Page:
Why Virginia’s felony disenfranchisement violates the Readmission Act

The Commonwealth’s lifetime disenfranchisement of voters convicted of any felony violates the 150-year old Virginia Readmission Act

Voters in line in Virginia. Readmission Act post.

Virginia’s lifetime ban on voting for anyone convicted of any felony violates a little known federal law: the Virginia Readmission Act, passed in 1870. This law is a federal Reconstruction-era statute designed to protect the newly-enshrined rights — including the right to vote — of formerly enslaved citizens. Called the Readmission Acts, these laws set requirements governing the readmission to Congress of representatives of the formerly Confederate states following the Civil War. They included, among other things, explicit limits on those states’ abilities to pass any laws disenfranchising citizens except for in narrowly defined circumstances. 

The Virginia Readmission Act, like other Readmission Acts, expressly prohibits Virginia from amending its Constitution to “deprive any citizen or class of citizens . . . of the right to vote . . . except as punishment for such crimes as are now felonies at common law. 

In short, the Readmission Act plainly states that Virginia may not restrict any citizens’ right to vote unless the person had been convicted of a crime that was a felony at common law in 1870. 

The meaning of “felonies at common law” in 1870

Common law is the English body of law that the United States legal system was modeled after. Under common law, only a handful of specific crimes were considered felonies: murder, manslaughter, arson, burglary, robbery, rape, sodomy, mayhem, and larceny. These were a well-defined and widely understood set of crimes, as distinct from the term “felony” today, which refers to any crimes that a statute designates as a felony. Because the Readmission Act explicitly states that Virginia may only deprive a citizen of their right to vote if they have been convicted of one of those specified common law felonies, it may not deprive anyone else of their right to vote for convictions of any other crimes. 

Virginia’s illegal disenfranchisement 

Despite clear language in the Virginia Readmission Act, Virginia amended its constitution in 1876 to include disenfranchisement for some crimes that were not felonies at common law, and then enacted a broad prohibition on voting for anyone with any felony conviction just 30 years later in 1902. Lawmakers’ purpose behind this change was clear: they wanted to strip Black Virginians of their sacred right to vote. This prohibition from 1902 remains intact today (in Article II, Section 1) despite subsequent changes to Virginia’s Constitution — and remains as unlawful today as it was when it passed.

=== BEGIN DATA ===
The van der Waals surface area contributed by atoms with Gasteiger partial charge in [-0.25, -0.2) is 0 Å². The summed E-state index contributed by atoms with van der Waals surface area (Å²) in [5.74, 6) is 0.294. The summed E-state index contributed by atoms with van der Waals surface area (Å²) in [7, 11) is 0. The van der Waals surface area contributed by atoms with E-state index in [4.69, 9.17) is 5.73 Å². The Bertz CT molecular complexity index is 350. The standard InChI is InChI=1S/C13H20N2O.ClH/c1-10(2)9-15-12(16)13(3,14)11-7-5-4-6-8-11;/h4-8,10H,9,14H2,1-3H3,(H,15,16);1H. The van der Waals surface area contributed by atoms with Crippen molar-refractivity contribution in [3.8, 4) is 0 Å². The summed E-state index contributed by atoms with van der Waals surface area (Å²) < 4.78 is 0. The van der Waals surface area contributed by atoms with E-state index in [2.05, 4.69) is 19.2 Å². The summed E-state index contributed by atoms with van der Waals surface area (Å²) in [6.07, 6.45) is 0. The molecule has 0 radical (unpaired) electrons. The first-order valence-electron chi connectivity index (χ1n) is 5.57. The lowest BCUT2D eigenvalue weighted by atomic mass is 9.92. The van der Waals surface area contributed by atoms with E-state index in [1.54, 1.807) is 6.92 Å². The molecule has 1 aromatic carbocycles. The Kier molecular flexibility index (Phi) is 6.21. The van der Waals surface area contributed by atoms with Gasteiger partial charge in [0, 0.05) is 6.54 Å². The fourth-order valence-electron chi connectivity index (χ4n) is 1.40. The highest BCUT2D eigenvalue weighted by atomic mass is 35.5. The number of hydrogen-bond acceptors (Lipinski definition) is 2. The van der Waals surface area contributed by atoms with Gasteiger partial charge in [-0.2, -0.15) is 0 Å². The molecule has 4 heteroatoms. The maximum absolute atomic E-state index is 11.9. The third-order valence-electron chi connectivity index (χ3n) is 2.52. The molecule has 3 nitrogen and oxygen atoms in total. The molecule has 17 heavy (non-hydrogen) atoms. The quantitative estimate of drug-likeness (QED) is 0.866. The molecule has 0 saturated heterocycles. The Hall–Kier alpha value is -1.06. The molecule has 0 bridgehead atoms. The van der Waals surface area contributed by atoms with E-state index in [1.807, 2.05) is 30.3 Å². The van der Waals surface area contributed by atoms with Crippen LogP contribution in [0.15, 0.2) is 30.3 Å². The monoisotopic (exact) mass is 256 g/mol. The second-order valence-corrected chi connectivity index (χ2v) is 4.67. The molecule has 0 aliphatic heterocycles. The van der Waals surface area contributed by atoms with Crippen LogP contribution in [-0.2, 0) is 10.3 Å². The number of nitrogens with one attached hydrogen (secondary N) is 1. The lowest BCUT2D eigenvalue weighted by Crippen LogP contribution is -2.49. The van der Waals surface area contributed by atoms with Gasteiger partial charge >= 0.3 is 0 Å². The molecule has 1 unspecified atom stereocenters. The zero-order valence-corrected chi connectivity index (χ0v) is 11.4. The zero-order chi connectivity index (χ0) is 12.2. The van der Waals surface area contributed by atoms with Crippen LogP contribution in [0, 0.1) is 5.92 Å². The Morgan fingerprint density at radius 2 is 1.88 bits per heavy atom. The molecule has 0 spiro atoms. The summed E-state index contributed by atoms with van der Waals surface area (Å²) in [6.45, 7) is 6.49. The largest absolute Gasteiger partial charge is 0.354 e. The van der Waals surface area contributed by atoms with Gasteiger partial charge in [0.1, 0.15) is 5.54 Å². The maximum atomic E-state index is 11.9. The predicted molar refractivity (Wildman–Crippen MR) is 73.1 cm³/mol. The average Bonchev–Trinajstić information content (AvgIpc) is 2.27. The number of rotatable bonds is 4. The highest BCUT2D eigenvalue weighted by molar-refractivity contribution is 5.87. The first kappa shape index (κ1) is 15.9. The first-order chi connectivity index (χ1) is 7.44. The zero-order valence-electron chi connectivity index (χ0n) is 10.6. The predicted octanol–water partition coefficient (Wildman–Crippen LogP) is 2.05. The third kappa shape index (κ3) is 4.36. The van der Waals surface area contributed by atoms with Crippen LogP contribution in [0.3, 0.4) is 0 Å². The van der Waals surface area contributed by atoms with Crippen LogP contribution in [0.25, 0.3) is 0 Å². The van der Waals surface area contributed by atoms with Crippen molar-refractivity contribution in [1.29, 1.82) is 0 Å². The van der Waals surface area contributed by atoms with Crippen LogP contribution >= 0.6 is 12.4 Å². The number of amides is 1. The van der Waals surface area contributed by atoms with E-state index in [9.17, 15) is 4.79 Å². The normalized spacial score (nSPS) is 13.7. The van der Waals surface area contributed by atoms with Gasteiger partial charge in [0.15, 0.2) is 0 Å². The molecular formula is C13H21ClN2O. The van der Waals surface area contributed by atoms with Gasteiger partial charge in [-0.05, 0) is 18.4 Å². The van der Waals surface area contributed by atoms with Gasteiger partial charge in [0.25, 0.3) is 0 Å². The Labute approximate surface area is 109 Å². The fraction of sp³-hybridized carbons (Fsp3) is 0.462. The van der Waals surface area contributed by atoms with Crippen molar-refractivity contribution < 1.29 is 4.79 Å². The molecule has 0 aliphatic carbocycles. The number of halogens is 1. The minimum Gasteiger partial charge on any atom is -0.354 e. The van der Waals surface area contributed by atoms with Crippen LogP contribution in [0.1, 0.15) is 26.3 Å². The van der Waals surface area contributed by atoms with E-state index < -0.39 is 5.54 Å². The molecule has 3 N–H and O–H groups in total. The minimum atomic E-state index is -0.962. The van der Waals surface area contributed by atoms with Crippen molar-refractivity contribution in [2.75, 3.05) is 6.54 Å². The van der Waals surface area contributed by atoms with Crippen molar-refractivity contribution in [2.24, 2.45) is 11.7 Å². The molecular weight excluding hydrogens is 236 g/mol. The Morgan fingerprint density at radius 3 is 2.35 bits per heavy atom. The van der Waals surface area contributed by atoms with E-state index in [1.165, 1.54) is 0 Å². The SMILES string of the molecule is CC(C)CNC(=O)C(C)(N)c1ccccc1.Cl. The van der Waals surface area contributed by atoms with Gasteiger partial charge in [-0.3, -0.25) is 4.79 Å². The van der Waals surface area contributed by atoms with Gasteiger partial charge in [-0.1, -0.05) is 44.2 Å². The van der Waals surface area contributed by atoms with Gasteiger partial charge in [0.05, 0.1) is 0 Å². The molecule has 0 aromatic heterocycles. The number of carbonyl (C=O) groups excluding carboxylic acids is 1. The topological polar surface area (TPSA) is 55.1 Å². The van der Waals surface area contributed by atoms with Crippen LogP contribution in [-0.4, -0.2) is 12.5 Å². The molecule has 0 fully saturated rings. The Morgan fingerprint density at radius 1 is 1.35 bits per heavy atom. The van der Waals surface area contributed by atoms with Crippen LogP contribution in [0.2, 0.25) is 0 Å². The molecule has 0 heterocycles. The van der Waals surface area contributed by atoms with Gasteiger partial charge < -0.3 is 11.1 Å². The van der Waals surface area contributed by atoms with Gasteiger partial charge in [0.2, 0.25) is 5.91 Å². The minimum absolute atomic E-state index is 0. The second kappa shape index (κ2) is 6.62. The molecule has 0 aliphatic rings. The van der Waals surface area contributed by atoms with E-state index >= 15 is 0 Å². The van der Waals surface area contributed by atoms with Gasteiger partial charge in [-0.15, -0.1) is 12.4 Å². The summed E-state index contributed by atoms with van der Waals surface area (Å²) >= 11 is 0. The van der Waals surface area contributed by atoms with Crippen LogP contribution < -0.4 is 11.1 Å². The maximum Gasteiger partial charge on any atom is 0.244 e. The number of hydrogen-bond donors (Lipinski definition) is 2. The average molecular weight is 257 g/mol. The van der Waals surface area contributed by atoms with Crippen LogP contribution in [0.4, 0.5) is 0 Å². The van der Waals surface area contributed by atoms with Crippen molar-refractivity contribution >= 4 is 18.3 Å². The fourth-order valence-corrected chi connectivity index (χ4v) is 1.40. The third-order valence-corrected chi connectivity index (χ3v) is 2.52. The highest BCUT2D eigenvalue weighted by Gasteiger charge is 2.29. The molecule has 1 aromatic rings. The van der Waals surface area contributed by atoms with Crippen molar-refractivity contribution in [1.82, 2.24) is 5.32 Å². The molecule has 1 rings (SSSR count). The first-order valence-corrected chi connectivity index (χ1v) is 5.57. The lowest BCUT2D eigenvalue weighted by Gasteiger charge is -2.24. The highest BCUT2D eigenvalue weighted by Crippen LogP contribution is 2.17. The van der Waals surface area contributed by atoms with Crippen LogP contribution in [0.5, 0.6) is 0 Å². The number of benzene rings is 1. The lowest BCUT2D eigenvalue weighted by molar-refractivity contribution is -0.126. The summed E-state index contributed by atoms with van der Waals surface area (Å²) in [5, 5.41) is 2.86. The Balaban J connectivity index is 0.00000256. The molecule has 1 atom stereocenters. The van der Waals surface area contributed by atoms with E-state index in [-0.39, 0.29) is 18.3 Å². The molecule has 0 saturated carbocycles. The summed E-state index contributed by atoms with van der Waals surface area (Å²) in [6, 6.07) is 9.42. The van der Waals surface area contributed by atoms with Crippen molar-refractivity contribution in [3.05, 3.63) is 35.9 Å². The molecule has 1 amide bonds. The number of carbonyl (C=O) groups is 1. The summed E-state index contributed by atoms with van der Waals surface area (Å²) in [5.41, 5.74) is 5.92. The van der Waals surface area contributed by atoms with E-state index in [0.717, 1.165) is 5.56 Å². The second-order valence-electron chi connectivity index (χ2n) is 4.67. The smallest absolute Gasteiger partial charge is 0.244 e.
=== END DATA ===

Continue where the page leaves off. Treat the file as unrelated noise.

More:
Because Virginia’s Constitution permanently disenfranchises people convicted of any felony, that provision disenfranchises people convicted of numerous crimes that are felonies today, but were not felonies at common law. 

For example, drug offenses were not crimes at common law, much less felonies. But this is simply one example of many. Indeed, Virginia’s criminal code classifies as felonies a multitude of crimes that did not even exist in the 1870s. 

As a result, many Virginians are unlawfully disenfranchised — especially Black Virginians. As of 2022, over 5% of Virginians are disenfranchised due to felony convictions. The impact is even heavier on Black Virginians, who are disenfranchised at over twice the average rate, at 12%. 

Congress passed the Readmission Acts explicitly in response to the attempt by formerly Confederate states to intentionally use criminal law to disenfranchise Black voters. And Virginia’s subsequent changes to its Constitution were exactly the conduct that Congress prohibited: the 1902 changes to Virginia’s Constitution amendments were passed by a Jim-Crow era legislature with the goal of stopping Black voters from exercising their rights — exactly what the federal Virginia Readmission Act prohibited. 

Today, over 100 years later, Virginia continues to disenfranchise voters, who are disproportionately Black, in clear violation of federal law. In an effort to right this historic wrong, we filed a lawsuit in federal court challenging the Virginia Constitution’s broad felony disenfranchisement provision.

About the Authors

Rachel Homer

Former Staff

Rachel Homer leads litigation and policy advocacy to support and expand voting rights and curb abuses of power.

Alicia Menendez

Impact & Litigation Specialist

Alicia Menendez provides support for Protect Democracy’s litigation and advocacy efforts to secure elections and voting rights. Prior to joining Protect Democracy, she was a paralegal for a civil rights litigation firm.

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